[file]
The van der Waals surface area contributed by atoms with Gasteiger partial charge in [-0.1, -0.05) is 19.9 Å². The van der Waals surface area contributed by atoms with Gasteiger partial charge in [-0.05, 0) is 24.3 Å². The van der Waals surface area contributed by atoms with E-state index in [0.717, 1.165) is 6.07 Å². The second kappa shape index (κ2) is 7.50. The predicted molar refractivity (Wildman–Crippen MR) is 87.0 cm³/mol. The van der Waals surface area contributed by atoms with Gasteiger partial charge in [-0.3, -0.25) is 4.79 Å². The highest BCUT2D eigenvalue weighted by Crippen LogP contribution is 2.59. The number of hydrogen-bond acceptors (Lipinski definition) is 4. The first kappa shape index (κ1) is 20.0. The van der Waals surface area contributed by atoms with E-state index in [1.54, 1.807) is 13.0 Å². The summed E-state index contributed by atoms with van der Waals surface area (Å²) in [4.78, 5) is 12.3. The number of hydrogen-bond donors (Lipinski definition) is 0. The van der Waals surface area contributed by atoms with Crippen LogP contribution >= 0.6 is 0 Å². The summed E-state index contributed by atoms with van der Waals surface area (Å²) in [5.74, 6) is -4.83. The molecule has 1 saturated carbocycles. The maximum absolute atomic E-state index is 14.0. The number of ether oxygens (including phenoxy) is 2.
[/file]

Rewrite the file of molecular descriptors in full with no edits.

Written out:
The van der Waals surface area contributed by atoms with Gasteiger partial charge in [-0.1, -0.05) is 19.9 Å². The van der Waals surface area contributed by atoms with Gasteiger partial charge in [-0.05, 0) is 24.3 Å². The van der Waals surface area contributed by atoms with E-state index in [0.717, 1.165) is 6.07 Å². The second kappa shape index (κ2) is 7.50. The predicted molar refractivity (Wildman–Crippen MR) is 87.0 cm³/mol. The van der Waals surface area contributed by atoms with Gasteiger partial charge in [-0.3, -0.25) is 4.79 Å². The highest BCUT2D eigenvalue weighted by Crippen LogP contribution is 2.59. The number of hydrogen-bond acceptors (Lipinski definition) is 4. The first kappa shape index (κ1) is 20.0. The van der Waals surface area contributed by atoms with E-state index in [1.54, 1.807) is 13.0 Å². The summed E-state index contributed by atoms with van der Waals surface area (Å²) in [4.78, 5) is 12.3. The number of hydrogen-bond donors (Lipinski definition) is 0. The van der Waals surface area contributed by atoms with Crippen LogP contribution >= 0.6 is 0 Å². The summed E-state index contributed by atoms with van der Waals surface area (Å²) in [5.74, 6) is -4.83. The molecule has 1 saturated carbocycles. The maximum absolute atomic E-state index is 14.0. The number of ether oxygens (including phenoxy) is 2.